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What is the difference between an RN and BSN?

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Quick Answer

NurseJournal.org says one of the main differences between an RN and a BSN is that an RN is able to start in the nursing field with just a one- or two-year process, whereas the BSN takes four years to complete. The RN is available to start as soon as she passes the NCLEX exam after her training is complete. Someone pursuing a BSN needs to earn a bachelor's degree in addition to passing this test.

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Full Answer

Those who are registered nurses do basic nursing care, such as using simple medical equipment, teaching patients about illnesses and diseases, recording symptoms, and working with doctors. Those with a BSN are able to do all of those jobs plus they sometimes become nurse educators, specialize in certain areas of nursing, or are public health nurses.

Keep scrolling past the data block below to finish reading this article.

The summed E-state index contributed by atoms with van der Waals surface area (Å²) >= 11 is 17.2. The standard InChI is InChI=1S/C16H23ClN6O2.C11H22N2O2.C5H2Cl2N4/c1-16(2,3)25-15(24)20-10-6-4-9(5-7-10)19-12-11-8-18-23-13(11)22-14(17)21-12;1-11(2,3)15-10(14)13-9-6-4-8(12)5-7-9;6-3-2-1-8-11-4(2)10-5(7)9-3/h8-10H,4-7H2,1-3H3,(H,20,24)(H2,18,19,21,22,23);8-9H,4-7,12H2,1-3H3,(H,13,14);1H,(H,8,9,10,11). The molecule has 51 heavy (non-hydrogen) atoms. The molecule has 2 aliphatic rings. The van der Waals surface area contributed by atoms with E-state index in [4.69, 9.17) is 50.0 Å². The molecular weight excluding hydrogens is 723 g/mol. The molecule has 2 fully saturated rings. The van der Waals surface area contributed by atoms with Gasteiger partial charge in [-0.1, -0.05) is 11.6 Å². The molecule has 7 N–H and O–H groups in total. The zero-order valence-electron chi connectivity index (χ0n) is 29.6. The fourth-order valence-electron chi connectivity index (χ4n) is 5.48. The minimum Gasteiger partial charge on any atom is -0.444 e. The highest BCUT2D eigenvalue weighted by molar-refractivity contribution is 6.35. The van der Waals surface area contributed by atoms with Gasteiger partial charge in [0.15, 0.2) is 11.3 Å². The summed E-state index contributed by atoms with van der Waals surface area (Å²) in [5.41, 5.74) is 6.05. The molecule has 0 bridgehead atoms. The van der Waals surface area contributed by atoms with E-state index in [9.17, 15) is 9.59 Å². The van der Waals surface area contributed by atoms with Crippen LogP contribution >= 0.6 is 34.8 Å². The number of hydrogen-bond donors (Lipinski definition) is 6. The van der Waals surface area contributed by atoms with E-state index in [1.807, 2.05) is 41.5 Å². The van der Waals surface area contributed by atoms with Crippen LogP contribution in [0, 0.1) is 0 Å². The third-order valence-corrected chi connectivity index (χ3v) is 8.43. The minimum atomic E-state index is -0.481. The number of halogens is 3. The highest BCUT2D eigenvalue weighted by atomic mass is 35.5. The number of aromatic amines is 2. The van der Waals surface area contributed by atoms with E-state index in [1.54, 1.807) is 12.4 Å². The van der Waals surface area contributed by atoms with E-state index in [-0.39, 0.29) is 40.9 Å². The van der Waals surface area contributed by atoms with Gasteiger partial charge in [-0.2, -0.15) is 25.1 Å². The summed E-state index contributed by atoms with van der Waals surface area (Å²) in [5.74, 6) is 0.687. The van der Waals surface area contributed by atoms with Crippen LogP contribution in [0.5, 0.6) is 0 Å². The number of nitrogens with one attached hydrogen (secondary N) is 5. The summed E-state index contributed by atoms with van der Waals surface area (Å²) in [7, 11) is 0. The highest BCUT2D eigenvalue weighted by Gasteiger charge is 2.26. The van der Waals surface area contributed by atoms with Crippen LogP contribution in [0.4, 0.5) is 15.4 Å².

In 2014, according to Payscale.com, RNs made on average $39,100, while those with a BSN made $69,000 yearly. The Bureau of Labor Statistics shows that RNs are eligible for 51 percent of nursing jobs, while the BSN holder is qualified for 88 percent of these jobs.

For many nurses, being an RN is a stepping stone to earning a BSN, which the Institute of Medicine recommends obtaining. The BSN is the precursor needed to go on to become a nurse practitioner, a nurse midwife or a clinical nurse, all of which require a master's degree in nursing.

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